mandatory minimums; First Step Act
In 2010, the U.S. Congress amended the notorious mandatory minimum sentencing structure for crack cocaine offenses in response to the decades of harm it had caused. As the amendment was not retroactive, Congress passed the First Step Act of 2018 to allow prisoners incarcerated before 2010 to petition their original sentencing court for discretionary relief based on the new penalties. However, what exactly these courts must do when deciding whether to grant relief has divided the circuits. Some circuits require an up-to-date consideration of defendants’ individual mitigating circumstances and whether their sentences are the minimum necessary to satisfy the purposes of sentencing, as courts must do at initial sentencing under 18 U.S.C. § 3553(a). Other circuits permit such consideration but refuse to require it, finding a mandatory approach at odds with the discretionary nature of the First Step Act itself. This Note discusses the text and intent of the First Step Act, including the historical context reflected by the legislation, as well as the importance of 18 U.S.C. § 3553(a). It then examines the reasoning employed by each side in deciding whether to require consideration of 18 U.S.C. § 3553(a) in First Step Act proceedings. Ultimately, this Note concludes that the First Step Act should be read to require consideration of § 3553(a) because that approach better promotes the purpose of the Act without contravening its text and provides considerable benefits in practice.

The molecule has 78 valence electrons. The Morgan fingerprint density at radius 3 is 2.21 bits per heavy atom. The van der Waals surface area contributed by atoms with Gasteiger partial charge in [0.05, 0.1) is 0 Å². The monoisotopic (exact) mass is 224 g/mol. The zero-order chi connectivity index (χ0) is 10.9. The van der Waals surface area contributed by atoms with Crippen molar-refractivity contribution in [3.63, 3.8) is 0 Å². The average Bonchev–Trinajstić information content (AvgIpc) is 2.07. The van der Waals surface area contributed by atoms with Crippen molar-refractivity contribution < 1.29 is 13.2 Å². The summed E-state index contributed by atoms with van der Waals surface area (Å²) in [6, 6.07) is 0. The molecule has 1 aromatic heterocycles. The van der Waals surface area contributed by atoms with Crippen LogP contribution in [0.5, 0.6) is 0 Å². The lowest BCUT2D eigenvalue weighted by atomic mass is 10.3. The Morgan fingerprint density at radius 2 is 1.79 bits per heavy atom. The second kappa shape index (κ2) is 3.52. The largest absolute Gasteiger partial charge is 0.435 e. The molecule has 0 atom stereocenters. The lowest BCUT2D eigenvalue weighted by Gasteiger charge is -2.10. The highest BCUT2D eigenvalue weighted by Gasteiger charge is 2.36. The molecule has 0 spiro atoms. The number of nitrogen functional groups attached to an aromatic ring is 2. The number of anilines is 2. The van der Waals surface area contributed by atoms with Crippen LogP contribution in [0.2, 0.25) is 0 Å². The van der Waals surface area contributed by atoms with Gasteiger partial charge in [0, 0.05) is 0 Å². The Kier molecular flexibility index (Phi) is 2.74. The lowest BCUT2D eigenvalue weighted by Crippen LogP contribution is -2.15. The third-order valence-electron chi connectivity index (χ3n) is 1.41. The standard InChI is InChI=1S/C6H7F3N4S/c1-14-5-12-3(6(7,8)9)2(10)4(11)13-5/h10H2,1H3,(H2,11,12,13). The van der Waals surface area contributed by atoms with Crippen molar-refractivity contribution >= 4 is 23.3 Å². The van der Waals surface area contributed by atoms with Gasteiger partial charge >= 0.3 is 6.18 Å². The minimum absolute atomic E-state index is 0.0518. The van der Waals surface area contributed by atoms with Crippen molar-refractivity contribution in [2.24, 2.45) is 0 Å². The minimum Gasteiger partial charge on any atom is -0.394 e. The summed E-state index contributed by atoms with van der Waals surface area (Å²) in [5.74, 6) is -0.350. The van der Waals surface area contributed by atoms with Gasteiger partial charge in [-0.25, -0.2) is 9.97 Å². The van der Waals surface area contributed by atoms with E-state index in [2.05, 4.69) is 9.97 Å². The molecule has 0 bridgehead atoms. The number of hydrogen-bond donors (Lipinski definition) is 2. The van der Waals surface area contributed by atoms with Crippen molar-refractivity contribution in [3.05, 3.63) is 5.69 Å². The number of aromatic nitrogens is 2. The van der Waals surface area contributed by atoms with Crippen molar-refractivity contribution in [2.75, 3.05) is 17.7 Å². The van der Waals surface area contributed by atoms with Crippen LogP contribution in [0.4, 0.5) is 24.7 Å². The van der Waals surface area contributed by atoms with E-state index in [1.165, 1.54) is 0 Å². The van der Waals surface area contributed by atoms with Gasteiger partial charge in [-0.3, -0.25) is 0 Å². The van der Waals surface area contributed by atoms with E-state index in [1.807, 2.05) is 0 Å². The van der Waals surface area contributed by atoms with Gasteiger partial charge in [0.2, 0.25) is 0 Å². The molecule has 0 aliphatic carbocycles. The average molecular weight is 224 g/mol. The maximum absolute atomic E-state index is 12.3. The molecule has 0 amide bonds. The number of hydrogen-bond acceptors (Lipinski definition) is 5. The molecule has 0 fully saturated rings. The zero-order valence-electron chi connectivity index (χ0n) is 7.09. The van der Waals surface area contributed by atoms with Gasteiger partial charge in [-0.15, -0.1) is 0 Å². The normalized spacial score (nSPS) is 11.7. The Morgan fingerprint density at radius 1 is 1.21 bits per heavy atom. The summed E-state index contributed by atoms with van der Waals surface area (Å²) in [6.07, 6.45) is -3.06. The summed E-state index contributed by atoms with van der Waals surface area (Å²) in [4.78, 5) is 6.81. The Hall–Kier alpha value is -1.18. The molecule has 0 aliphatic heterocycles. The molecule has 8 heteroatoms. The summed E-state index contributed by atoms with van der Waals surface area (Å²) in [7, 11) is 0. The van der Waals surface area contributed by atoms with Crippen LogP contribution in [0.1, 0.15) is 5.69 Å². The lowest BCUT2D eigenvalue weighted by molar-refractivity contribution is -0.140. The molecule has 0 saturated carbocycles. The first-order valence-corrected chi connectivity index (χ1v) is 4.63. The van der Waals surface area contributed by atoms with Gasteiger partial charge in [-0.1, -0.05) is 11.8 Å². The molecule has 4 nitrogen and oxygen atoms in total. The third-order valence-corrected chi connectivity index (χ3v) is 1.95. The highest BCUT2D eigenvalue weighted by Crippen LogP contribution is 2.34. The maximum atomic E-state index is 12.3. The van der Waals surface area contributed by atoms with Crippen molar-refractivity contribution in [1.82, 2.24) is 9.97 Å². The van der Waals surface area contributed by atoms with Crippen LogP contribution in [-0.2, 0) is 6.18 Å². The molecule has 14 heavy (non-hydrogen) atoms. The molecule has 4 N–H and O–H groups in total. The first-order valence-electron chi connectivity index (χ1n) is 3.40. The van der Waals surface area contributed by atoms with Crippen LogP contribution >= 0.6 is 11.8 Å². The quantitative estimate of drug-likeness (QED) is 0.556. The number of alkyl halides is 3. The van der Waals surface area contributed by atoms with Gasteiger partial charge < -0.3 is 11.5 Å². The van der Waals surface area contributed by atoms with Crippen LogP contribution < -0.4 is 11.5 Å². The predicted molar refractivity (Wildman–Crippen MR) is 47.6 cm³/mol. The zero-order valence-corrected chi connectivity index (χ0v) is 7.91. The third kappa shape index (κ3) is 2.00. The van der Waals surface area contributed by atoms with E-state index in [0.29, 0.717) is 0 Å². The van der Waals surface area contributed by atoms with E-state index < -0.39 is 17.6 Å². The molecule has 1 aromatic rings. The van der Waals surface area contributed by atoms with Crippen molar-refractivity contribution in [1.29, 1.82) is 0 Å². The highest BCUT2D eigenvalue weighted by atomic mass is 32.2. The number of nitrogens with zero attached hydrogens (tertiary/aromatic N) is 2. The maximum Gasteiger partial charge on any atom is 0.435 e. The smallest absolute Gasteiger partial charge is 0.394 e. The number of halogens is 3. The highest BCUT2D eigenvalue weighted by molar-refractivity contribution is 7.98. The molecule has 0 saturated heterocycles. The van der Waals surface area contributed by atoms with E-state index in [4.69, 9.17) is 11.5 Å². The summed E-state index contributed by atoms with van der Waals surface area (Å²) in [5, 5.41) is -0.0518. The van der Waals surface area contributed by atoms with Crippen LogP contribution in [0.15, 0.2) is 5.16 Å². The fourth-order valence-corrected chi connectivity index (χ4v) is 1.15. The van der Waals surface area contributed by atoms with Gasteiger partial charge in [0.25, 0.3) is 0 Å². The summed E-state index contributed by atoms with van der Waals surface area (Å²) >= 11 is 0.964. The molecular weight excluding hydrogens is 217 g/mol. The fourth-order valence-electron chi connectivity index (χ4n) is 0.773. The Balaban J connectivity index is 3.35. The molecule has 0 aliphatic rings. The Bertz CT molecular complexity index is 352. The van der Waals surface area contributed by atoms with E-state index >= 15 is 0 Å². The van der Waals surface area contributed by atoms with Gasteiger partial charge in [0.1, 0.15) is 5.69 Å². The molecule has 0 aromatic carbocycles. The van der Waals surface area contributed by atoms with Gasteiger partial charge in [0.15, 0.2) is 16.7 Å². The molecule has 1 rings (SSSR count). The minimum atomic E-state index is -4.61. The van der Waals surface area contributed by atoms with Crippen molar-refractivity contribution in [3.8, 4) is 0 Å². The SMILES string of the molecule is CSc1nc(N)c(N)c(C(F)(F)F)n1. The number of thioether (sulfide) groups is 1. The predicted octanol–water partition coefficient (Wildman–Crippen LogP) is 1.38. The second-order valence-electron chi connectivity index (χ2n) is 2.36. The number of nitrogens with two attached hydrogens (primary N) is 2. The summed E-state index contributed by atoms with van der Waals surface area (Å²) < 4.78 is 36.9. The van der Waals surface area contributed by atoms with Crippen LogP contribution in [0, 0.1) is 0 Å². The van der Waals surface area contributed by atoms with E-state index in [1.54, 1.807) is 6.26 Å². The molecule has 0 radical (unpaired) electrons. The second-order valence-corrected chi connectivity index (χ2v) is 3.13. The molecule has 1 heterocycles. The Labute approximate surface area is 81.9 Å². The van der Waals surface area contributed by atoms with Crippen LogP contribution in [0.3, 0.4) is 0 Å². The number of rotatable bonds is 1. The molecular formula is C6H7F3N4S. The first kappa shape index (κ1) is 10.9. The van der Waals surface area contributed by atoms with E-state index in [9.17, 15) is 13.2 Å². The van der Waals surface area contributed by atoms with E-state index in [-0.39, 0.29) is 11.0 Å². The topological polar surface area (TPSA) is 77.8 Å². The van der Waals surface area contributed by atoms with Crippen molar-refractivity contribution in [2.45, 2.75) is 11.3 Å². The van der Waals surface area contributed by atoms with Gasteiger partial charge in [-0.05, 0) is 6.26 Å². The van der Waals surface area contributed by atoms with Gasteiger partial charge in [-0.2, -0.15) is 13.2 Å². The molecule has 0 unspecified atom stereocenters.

The First Step Act and Individualized Review:
Must Judges Apply the 18 U.S.C. 3553(a)
Factors to Section 404 Petitioners?,
90 Fordham L. Rev. 1665
Available at: https://ir.lawnet.fordham.edu/flr/vol90/iss4/6